Since becoming more and more interested in ethical fashion I’m coming across so many amazing people with amazing businesses. I love sharing them with you all because they all deserve success with what they’re doing.
Also, as Livia Firth puts it, “Call it ‘eco fashion’ if you like, but I think it’s just common sense”.
When I met Allie, albeit virtually, I knew hers was another story I wanted to share. Allie is the driving force behind HARA, an ethical lingerie business with sustainability at its core. Ethical lingerie is definitely of interest to me, you know if you’re a regular reader I have zero interest in sewing my own undies!
Here’s an interview with Allie giving an insight into her wonderful business. Enjoy!
What led you to set up HARA?
HARA was officially started November 2016 but for me HARA has been a work in process since as early as 2013. When I was at high school I was really into finding vintage and secondhand pieces to wear. It actually turned into a small business where I would resell online pieces I had found. It was at this point I really began thinking about how what we wear actually matters and impacts the society and environment that we live in.
After leaving school, dropping out of Uni, I would say 2013 was the year where HARA was implanted in my mind. Back then I didn’t know what it would be called or what exactly I would be selling but I knew the values behind it would be to help the earth regain its power. From that point, the manifestation of “HARA” took me to all places in the world. Melbourne, India, Bali, New York, back to Melbourne, Torquay and eventually back to Bali where I would finally put into practice all my learnings, research, teachings and growth from the past 4 years.
I went to India to look into the cotton industry, I’m a visual person, I needed to feel and see to be able to visualise and create. If I was going to start something in the fashion industry and create a change I needed to see firsthand what I was dealing with. This was the most empowering, mind blowing trip of my life so far.
The most memorable moment was when by chance I met a man who happened to be a cotton farmer sitting enjoying the sun at an organic vegetable farm I was volunteering at. I sat for hours discussing the depths of the cotton industry with a man who has lived it his whole life and had generations of family be a part of this industry. He explained the pain, the grey areas and the untalked issues within the cotton industry. The issue of organic and non organic cotton being mixed during the process from seed to yarn. The issue of the amount of water needed to grow both non and organically produced cotton. The issue of pesticides. He then helped me bus 8 hours to another town to meet with manufacturers in India to discuss further on clothing production in India.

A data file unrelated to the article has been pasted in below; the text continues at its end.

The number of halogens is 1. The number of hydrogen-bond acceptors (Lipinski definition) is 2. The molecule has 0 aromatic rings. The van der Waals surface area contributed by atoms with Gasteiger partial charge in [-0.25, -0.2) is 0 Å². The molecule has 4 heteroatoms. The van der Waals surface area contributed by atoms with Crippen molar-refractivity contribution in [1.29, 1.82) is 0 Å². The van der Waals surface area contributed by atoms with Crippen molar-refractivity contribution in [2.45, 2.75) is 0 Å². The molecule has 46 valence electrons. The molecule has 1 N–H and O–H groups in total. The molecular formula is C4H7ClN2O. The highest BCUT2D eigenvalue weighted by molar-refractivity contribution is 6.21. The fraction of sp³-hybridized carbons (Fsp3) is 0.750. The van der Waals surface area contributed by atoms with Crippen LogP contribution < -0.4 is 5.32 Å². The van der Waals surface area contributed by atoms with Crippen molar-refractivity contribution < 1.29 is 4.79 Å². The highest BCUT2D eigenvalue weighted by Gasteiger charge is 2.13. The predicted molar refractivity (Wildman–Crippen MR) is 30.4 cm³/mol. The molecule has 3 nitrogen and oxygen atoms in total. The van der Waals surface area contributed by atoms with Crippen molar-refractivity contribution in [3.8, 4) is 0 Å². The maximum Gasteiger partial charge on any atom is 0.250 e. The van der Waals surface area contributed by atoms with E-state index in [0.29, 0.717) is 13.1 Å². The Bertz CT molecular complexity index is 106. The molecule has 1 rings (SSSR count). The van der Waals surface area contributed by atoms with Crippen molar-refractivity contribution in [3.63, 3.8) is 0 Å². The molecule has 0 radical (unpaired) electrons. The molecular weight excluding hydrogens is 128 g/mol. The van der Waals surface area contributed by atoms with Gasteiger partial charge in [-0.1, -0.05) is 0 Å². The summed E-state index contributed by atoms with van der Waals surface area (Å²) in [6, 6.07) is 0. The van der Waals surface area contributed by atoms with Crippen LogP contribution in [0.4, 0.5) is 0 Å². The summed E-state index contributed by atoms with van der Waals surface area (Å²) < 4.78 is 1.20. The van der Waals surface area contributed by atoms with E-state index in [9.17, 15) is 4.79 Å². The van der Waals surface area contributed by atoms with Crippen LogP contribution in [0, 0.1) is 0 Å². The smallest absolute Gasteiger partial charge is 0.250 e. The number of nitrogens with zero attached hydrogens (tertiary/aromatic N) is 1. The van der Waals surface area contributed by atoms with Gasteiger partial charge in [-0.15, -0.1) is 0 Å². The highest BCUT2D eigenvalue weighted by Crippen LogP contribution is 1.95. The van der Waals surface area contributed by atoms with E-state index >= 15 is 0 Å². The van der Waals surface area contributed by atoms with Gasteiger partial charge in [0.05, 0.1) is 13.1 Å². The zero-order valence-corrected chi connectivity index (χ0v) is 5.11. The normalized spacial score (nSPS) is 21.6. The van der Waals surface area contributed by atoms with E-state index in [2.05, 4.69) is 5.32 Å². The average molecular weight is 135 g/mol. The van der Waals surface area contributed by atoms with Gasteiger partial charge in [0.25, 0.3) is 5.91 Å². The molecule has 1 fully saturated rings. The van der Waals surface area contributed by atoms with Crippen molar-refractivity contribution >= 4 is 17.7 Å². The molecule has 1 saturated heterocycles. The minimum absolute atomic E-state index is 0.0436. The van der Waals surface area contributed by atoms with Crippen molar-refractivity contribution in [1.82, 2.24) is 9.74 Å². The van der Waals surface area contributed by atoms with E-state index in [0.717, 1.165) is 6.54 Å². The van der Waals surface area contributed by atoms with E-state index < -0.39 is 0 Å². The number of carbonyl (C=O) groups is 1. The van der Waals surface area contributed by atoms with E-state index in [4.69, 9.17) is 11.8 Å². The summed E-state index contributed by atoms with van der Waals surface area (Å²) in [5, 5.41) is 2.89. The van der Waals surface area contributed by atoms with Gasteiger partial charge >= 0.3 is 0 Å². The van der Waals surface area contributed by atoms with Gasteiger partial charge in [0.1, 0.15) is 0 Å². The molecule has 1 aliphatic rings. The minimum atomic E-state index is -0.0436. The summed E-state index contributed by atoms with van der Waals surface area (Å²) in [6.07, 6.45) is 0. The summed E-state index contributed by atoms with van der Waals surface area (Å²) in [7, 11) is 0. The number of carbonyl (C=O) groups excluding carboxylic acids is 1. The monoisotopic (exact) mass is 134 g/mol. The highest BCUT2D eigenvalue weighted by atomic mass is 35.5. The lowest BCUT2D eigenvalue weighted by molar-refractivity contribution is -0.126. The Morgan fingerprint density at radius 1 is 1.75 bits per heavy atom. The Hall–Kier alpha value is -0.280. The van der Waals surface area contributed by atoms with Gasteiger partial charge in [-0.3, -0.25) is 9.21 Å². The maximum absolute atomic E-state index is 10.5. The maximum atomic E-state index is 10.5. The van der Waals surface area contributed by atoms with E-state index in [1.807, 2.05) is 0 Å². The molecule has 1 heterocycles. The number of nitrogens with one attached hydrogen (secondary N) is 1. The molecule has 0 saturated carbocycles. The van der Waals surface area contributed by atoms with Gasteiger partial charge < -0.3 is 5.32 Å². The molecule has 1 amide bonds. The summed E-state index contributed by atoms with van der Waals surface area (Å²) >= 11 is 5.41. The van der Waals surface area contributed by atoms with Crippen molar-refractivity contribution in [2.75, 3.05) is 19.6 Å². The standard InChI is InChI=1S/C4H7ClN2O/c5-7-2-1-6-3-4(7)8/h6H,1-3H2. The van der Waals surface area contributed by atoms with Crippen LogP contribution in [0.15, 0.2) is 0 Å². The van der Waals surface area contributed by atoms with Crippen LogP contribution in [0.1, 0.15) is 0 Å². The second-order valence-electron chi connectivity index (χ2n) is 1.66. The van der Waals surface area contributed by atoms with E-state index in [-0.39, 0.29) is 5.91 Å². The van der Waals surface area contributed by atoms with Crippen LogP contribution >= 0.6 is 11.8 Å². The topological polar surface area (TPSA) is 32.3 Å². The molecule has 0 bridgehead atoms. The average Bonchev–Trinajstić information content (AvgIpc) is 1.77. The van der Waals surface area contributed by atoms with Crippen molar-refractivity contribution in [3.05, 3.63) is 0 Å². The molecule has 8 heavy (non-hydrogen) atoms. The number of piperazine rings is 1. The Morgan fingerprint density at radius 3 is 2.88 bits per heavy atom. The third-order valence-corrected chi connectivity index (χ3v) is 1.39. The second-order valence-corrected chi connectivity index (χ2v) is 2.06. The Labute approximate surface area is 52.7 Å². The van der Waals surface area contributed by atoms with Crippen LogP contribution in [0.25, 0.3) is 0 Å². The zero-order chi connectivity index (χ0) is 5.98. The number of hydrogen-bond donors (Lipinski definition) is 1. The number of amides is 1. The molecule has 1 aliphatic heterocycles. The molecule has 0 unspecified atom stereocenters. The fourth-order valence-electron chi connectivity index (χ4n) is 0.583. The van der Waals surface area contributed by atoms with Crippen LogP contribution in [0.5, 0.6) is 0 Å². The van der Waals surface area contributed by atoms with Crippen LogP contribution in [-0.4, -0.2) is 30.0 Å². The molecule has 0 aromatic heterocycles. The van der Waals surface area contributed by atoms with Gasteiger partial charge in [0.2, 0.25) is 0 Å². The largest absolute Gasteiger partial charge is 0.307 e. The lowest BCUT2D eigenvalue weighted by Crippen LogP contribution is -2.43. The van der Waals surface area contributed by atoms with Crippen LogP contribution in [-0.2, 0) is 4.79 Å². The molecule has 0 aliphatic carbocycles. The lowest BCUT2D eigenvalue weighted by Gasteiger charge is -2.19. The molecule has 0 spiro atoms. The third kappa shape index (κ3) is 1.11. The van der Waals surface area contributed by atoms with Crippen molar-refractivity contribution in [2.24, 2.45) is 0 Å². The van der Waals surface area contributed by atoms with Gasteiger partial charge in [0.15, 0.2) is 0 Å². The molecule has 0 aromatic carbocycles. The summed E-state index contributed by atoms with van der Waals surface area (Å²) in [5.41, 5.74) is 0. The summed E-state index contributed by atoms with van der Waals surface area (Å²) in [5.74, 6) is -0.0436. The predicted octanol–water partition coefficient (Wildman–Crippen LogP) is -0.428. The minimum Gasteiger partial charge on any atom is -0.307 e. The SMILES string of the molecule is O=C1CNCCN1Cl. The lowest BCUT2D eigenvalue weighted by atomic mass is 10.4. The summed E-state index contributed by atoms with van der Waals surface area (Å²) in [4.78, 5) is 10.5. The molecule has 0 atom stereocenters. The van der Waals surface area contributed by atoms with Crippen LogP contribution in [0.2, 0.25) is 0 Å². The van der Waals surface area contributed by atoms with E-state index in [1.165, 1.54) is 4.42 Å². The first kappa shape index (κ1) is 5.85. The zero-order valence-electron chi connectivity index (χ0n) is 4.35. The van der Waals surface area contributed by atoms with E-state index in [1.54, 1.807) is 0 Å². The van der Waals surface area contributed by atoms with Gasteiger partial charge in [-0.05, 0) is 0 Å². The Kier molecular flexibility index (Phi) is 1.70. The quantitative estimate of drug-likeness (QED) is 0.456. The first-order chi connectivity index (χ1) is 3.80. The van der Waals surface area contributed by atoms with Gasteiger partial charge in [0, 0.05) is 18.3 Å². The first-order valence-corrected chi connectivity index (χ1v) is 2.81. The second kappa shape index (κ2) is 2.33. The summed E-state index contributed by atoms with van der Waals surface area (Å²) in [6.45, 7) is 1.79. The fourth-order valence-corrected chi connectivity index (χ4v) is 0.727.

I never once questioned why or how I ended up in the places I did, and still don’t. Trusting in the process, in life, in myself was what got me through. After India, 9 months of manifesting, creating, drawing, planning began to happen.
Why was it important for you to have ethics and sustainability as a core part of your business?
The human rights issue. The fact that there are people living in places with no clean water because of the fashion industry. That there are people unable to feed their families because they are getting exploited, underpaid and undervalued. They are there in theses situations helpless but there are so many solutions. So many things the consumer can do to help this and so many things clothing labels can do. I watch videos, documentaries and interviews and it brings me to tears. I wanted HARA to give them back their power to say we understand what has happened to you and we want to help you. One of the first steps I will take is going to places heavily affected by these issues and be able to really understand how the change can be made, how we can bring back power to the people and change lives for the better.
The environmental issue. The environment, nature, mother earth is our home. We are the nature, we are the universe so caring for this home, as a collective species, should be our top priority. I feel this so deeply and seeing the destruction caused by mass production of clothing, I couldn’t sit back in hope that things would change. There is a massive issue with water. Water is becoming scarce due to high volumes used to feed cotton crops, contamination from pesticides and the use of harsh pesticides. That is a big reason why we use bamboo to create our fabric. Bamboo needs no pesticides to grow, hardly any water, purifies the air in which it is grown in and needs little space to thrive.
What is the main challenge facing you as an ethical lingerie business?
Making sure every piece is the same! I would have never in a million years considered myself a perfectionist before starting HARA. Nowadays I can have sleepless nights thinking about the 1cm differences between two bras. Quality is number one for me and so there are many hours put into checking every bra that gets sent out and making sure it is up to standard.
I have to thank Allie for this insight into her business. I’m so fascinated by all of the travelling she’s done and it’s obvious what an impact it has had.
You can visit HARA here to get your hands on some of their beautiful products and there’s even a giveaway if you sign up for their newsletter.